Tiling, or, actually, backerboard

We have not installed large swaths of tile before. Don has done a square foot here or there, and patched the odd bit of tile, but never done a whole bath.

LaGrange Park kitchen tile Re-adhering tile in Myra's shower

We have four to do. So, with our construction loan’s February deadline looming, we did the sensible thing and hired a tile guy.

Who got the flu the day before he was to start.

Whose daughter then was involved in a serious car wreck. In Oregon.

So we’re doing the tile ourselves. My main jobs are to read the instructions and buy more tools and supplies. I went to the big box stores three times on Monday. Plus once on Sunday and once on Tuesday. At least once on Wednesday. Twice on Thursday. No, three times: I went to two stores to get almost enough tile (for next week). This after Don and our neighbor bought everything we’d need the week before. We haven’t started tiling yet.

After working most of the week, we have got the backerboard down, except in the showers. And I’ve laid out reference lines for one bathroom floor, and figured a layout for another one’s walls.

What we’ve learned:

  1. My Taunton Press books call backerboard CBU (cementitious board units, I think), but most people don’t.
    1. The two tile books I already owned were not enough, so I had to buy another one, which didn’t go into as much detail. My favorite one was by Tom Meehan (not shown), but it was written 15 years ago. He has a great explanation of how to do the 3-4-5 layout, and then rotate it for a diagonal layout. (Not relevant to the CBU installation, but we just used it yesterday.)
    2. The bathroom idea book showed some tile installations that contradicted the directions from the other books so maybe we don’t have to be perfect.
    3. Three Taunton Press books

  2. No need to make thinset from scratch, unlike cakes. Premixed thinset is much easier.
    1. Especially if your drill is underpowered, and your water is 50°F instead of 70°F. (No hot water heater yet, and it’s winter.)
    2. If you choose to mix it yourself, mix it thoroughly, and borrow a drill that won’t burn up while mixing. (If you insist on mixing, you might want to start with premixed so you know how thick the scratch thinset should be. Undermixed thinset is very, very thick.)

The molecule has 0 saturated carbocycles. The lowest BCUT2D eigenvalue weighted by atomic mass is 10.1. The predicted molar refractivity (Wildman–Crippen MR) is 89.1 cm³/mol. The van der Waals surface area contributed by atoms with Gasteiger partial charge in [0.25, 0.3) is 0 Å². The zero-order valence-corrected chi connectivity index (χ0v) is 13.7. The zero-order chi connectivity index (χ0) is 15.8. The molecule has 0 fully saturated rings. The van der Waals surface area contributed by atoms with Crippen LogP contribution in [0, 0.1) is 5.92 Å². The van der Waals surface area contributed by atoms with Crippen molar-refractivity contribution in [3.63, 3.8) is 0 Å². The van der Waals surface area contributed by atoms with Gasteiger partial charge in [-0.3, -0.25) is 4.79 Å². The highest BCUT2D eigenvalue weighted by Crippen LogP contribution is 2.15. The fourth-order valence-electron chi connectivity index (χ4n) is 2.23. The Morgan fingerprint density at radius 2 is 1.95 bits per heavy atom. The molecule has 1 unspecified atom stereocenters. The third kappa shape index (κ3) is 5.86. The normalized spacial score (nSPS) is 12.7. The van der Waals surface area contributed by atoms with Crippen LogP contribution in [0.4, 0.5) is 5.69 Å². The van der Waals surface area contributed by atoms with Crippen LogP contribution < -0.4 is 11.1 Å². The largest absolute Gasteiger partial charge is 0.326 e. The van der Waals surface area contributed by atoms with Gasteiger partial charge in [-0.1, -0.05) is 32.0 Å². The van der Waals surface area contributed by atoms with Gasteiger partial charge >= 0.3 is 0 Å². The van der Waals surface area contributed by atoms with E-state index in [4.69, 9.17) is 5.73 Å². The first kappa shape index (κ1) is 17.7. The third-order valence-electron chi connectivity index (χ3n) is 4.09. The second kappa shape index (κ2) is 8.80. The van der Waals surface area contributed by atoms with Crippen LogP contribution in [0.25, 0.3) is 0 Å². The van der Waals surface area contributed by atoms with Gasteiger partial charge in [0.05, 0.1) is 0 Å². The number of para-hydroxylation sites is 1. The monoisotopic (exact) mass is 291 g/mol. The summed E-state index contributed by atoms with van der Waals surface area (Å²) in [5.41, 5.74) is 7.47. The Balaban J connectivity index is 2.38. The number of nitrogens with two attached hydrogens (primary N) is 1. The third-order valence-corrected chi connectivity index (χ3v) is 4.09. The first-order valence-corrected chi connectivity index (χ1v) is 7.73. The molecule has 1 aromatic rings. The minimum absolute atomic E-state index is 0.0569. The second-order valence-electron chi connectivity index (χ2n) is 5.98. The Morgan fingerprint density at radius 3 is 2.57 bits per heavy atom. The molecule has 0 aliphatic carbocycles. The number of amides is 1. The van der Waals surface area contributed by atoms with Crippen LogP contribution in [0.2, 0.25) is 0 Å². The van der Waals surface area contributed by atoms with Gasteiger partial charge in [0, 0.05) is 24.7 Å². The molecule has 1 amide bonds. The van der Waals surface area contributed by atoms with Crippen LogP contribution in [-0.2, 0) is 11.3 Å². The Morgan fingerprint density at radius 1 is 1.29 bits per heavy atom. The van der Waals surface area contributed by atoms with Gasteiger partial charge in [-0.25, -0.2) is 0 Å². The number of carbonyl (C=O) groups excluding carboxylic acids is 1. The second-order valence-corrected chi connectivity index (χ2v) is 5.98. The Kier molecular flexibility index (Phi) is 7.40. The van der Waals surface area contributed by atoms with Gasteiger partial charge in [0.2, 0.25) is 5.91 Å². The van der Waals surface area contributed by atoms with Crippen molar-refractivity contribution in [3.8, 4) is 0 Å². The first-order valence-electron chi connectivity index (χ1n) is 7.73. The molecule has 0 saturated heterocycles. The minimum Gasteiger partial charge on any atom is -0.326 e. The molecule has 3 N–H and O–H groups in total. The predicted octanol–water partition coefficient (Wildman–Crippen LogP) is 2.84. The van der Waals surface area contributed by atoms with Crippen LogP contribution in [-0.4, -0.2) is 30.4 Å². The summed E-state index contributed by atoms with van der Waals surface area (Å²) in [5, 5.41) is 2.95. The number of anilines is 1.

3. The price difference isn’t too much, and premix doesn’t set up in the bucket overnight.
    4. Read the fine print. Twice. Some premix thinset is specifically not for adhering backerboard to subfloors. (The one shown says it is not for subfloors. It’s fine for the backerboard to drywall. AcrylPro seems to be OK for subfloors.)
  3. Unmixed thinset Pre-mixed thinset

  4. Sometimes the ends of the backerboard flap around because they’re far from a stud, and you have to be creative. This solution worked. (You should remove the board before setting tile.)
  5. Holding backerboard in place until thinset sets

  6. You should do the final dry fit before you spread the thinset. That’s why it’s called dry fitting.
  7. After stepping in thinset

  8. We like the Hardie cement board. It cuts easily with scoring on just one side, and is lightweight. (You need a 1/8″ space between boards and a 1/4″ expansion joint at walls, floors, tubs, and so forth.)
  9. Cool tools you can buy to help with the CBU installation include: a paddle mixer, comfortable handled carbide tipped scoring knife, carbide tipped radius hole cutter bit (cuts holes between 2 inches and 6 inches, MOL), 1 3/8″ carbide hole saw (perfect for water pipe holes, and sold in the tile tools area — not in the bits for your drill area of big box stores), nibblers, and a utility knife (powerful drill not shown). Oh, and the spacers (not shown) which are circles with crosses on one side and a straight line on the other. Much easier to hold onto.
  10. Paddle mixer More cool tools

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